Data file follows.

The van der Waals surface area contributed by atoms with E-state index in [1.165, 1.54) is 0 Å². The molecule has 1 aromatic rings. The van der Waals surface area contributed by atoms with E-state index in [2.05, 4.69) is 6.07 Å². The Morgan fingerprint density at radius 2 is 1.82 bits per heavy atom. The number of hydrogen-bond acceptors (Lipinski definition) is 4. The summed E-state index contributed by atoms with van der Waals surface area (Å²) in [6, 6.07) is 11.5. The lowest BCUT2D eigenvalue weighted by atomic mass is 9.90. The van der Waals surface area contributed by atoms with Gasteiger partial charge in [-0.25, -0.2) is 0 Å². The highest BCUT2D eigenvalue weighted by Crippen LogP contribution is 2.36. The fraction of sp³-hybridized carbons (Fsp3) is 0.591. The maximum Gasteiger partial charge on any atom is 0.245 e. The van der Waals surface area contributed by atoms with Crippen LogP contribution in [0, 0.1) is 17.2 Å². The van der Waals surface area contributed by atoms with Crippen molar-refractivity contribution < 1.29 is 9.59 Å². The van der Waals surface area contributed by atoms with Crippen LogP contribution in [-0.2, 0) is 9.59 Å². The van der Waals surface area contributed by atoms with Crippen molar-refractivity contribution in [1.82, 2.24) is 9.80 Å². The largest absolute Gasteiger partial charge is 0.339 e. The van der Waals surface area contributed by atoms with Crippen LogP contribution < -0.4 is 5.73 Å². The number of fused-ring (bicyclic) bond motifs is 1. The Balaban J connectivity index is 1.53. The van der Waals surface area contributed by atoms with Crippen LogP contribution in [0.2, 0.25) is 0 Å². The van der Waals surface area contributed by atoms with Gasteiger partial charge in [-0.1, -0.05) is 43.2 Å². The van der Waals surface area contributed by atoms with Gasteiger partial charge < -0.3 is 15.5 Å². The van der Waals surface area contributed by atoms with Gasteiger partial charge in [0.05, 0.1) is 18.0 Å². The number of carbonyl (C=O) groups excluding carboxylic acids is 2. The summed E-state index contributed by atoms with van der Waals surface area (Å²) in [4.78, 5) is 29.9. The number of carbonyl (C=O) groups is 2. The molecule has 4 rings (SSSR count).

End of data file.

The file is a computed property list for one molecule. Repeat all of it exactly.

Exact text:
The van der Waals surface area contributed by atoms with E-state index in [1.165, 1.54) is 0 Å². The molecule has 1 aromatic rings. The van der Waals surface area contributed by atoms with E-state index in [2.05, 4.69) is 6.07 Å². The Morgan fingerprint density at radius 2 is 1.82 bits per heavy atom. The number of hydrogen-bond acceptors (Lipinski definition) is 4. The summed E-state index contributed by atoms with van der Waals surface area (Å²) in [6, 6.07) is 11.5. The lowest BCUT2D eigenvalue weighted by atomic mass is 9.90. The van der Waals surface area contributed by atoms with Gasteiger partial charge in [-0.25, -0.2) is 0 Å². The highest BCUT2D eigenvalue weighted by Crippen LogP contribution is 2.36. The fraction of sp³-hybridized carbons (Fsp3) is 0.591. The maximum Gasteiger partial charge on any atom is 0.245 e. The van der Waals surface area contributed by atoms with Crippen LogP contribution in [0, 0.1) is 17.2 Å². The van der Waals surface area contributed by atoms with Crippen molar-refractivity contribution < 1.29 is 9.59 Å². The van der Waals surface area contributed by atoms with Crippen LogP contribution in [-0.2, 0) is 9.59 Å². The van der Waals surface area contributed by atoms with Crippen molar-refractivity contribution in [1.82, 2.24) is 9.80 Å². The largest absolute Gasteiger partial charge is 0.339 e. The van der Waals surface area contributed by atoms with Crippen LogP contribution < -0.4 is 5.73 Å². The number of fused-ring (bicyclic) bond motifs is 1. The Balaban J connectivity index is 1.53. The van der Waals surface area contributed by atoms with Crippen LogP contribution in [0.2, 0.25) is 0 Å². The van der Waals surface area contributed by atoms with Gasteiger partial charge in [-0.1, -0.05) is 43.2 Å². The van der Waals surface area contributed by atoms with Gasteiger partial charge < -0.3 is 15.5 Å². The van der Waals surface area contributed by atoms with Gasteiger partial charge in [0.05, 0.1) is 18.0 Å². The number of carbonyl (C=O) groups excluding carboxylic acids is 2. The summed E-state index contributed by atoms with van der Waals surface area (Å²) in [4.78, 5) is 29.9. The number of carbonyl (C=O) groups is 2. The molecule has 4 rings (SSSR count).